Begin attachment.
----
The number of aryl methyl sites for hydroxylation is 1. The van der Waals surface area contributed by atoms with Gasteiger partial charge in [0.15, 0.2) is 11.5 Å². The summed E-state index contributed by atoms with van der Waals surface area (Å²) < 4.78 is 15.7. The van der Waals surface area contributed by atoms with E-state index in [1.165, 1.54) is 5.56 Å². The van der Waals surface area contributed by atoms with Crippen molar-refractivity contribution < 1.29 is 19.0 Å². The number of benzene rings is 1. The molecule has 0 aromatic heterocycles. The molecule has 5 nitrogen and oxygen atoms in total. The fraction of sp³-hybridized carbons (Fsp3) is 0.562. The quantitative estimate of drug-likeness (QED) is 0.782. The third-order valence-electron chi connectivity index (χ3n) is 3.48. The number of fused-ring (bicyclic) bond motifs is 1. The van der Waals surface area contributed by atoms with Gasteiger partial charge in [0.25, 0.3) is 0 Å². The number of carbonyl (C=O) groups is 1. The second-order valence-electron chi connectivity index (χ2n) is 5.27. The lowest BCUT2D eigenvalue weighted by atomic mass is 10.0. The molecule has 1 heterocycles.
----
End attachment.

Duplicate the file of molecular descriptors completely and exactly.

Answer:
The number of aryl methyl sites for hydroxylation is 1. The van der Waals surface area contributed by atoms with Gasteiger partial charge in [0.15, 0.2) is 11.5 Å². The summed E-state index contributed by atoms with van der Waals surface area (Å²) < 4.78 is 15.7. The van der Waals surface area contributed by atoms with E-state index in [1.165, 1.54) is 5.56 Å². The van der Waals surface area contributed by atoms with Crippen molar-refractivity contribution < 1.29 is 19.0 Å². The number of benzene rings is 1. The molecule has 0 aromatic heterocycles. The molecule has 5 nitrogen and oxygen atoms in total. The fraction of sp³-hybridized carbons (Fsp3) is 0.562. The quantitative estimate of drug-likeness (QED) is 0.782. The third-order valence-electron chi connectivity index (χ3n) is 3.48. The number of fused-ring (bicyclic) bond motifs is 1. The van der Waals surface area contributed by atoms with Gasteiger partial charge in [0.25, 0.3) is 0 Å². The number of carbonyl (C=O) groups is 1. The second-order valence-electron chi connectivity index (χ2n) is 5.27. The lowest BCUT2D eigenvalue weighted by atomic mass is 10.0. The molecule has 1 heterocycles.